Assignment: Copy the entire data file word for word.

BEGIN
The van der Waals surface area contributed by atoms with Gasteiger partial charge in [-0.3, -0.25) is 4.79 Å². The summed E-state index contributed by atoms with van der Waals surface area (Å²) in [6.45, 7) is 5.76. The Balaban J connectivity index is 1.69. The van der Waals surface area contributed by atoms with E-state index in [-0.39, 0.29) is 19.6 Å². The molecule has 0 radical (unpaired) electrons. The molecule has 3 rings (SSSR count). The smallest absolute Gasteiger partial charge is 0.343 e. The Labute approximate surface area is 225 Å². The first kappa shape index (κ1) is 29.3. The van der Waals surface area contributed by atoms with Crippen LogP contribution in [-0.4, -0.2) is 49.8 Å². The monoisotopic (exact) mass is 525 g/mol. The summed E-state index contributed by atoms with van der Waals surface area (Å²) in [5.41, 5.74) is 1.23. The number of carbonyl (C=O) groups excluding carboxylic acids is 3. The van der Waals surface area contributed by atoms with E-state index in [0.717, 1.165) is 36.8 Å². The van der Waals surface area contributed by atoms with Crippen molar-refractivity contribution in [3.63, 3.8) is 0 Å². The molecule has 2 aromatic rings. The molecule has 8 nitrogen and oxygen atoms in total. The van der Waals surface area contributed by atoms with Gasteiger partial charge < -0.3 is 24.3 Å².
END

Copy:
The van der Waals surface area contributed by atoms with Gasteiger partial charge in [-0.3, -0.25) is 4.79 Å². The summed E-state index contributed by atoms with van der Waals surface area (Å²) in [6.45, 7) is 5.76. The Balaban J connectivity index is 1.69. The van der Waals surface area contributed by atoms with E-state index in [-0.39, 0.29) is 19.6 Å². The molecule has 0 radical (unpaired) electrons. The molecule has 3 rings (SSSR count). The smallest absolute Gasteiger partial charge is 0.343 e. The Labute approximate surface area is 225 Å². The first kappa shape index (κ1) is 29.3. The van der Waals surface area contributed by atoms with Crippen LogP contribution in [-0.4, -0.2) is 49.8 Å². The monoisotopic (exact) mass is 525 g/mol. The summed E-state index contributed by atoms with van der Waals surface area (Å²) in [5.41, 5.74) is 1.23. The number of carbonyl (C=O) groups excluding carboxylic acids is 3. The van der Waals surface area contributed by atoms with E-state index in [0.717, 1.165) is 36.8 Å². The van der Waals surface area contributed by atoms with Crippen molar-refractivity contribution in [3.63, 3.8) is 0 Å². The molecule has 2 aromatic rings. The molecule has 8 nitrogen and oxygen atoms in total. The van der Waals surface area contributed by atoms with Gasteiger partial charge < -0.3 is 24.3 Å².